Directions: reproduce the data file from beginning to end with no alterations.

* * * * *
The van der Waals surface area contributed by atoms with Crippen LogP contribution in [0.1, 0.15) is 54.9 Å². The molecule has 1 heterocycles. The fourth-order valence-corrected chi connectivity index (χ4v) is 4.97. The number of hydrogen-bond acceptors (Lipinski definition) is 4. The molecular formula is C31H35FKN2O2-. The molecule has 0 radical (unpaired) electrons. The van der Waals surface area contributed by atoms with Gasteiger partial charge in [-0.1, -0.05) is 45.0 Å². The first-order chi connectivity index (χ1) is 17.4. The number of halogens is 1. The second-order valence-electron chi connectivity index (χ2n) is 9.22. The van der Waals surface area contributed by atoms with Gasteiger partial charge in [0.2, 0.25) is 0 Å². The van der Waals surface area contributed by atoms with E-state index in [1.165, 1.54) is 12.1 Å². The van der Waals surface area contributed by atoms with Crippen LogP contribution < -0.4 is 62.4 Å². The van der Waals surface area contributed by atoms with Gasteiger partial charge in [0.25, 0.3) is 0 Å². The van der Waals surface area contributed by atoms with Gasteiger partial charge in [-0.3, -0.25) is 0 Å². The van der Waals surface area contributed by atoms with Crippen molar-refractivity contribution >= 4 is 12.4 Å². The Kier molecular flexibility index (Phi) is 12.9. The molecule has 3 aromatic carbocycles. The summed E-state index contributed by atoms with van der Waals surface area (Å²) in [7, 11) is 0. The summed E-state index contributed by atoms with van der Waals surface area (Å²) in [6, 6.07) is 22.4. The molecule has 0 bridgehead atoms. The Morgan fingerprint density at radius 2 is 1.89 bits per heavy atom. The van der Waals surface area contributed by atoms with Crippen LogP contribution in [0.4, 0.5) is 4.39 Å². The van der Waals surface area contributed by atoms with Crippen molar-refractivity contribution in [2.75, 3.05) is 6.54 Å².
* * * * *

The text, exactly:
The van der Waals surface area contributed by atoms with Crippen LogP contribution in [0.1, 0.15) is 54.9 Å². The molecule has 1 heterocycles. The fourth-order valence-corrected chi connectivity index (χ4v) is 4.97. The number of hydrogen-bond acceptors (Lipinski definition) is 4. The molecular formula is C31H35FKN2O2-. The molecule has 0 radical (unpaired) electrons. The van der Waals surface area contributed by atoms with Gasteiger partial charge in [-0.1, -0.05) is 45.0 Å². The first-order chi connectivity index (χ1) is 17.4. The number of halogens is 1. The second-order valence-electron chi connectivity index (χ2n) is 9.22. The van der Waals surface area contributed by atoms with Gasteiger partial charge in [0.2, 0.25) is 0 Å². The van der Waals surface area contributed by atoms with E-state index in [1.165, 1.54) is 12.1 Å². The van der Waals surface area contributed by atoms with Crippen LogP contribution < -0.4 is 62.4 Å². The van der Waals surface area contributed by atoms with Gasteiger partial charge in [0.25, 0.3) is 0 Å². The van der Waals surface area contributed by atoms with Gasteiger partial charge in [-0.3, -0.25) is 0 Å². The van der Waals surface area contributed by atoms with Crippen molar-refractivity contribution >= 4 is 12.4 Å². The Kier molecular flexibility index (Phi) is 12.9. The molecule has 3 aromatic carbocycles. The summed E-state index contributed by atoms with van der Waals surface area (Å²) in [7, 11) is 0. The summed E-state index contributed by atoms with van der Waals surface area (Å²) in [6, 6.07) is 22.4. The molecule has 0 bridgehead atoms. The Morgan fingerprint density at radius 2 is 1.89 bits per heavy atom. The van der Waals surface area contributed by atoms with Crippen LogP contribution in [0.4, 0.5) is 4.39 Å². The van der Waals surface area contributed by atoms with Crippen molar-refractivity contribution in [2.75, 3.05) is 6.54 Å².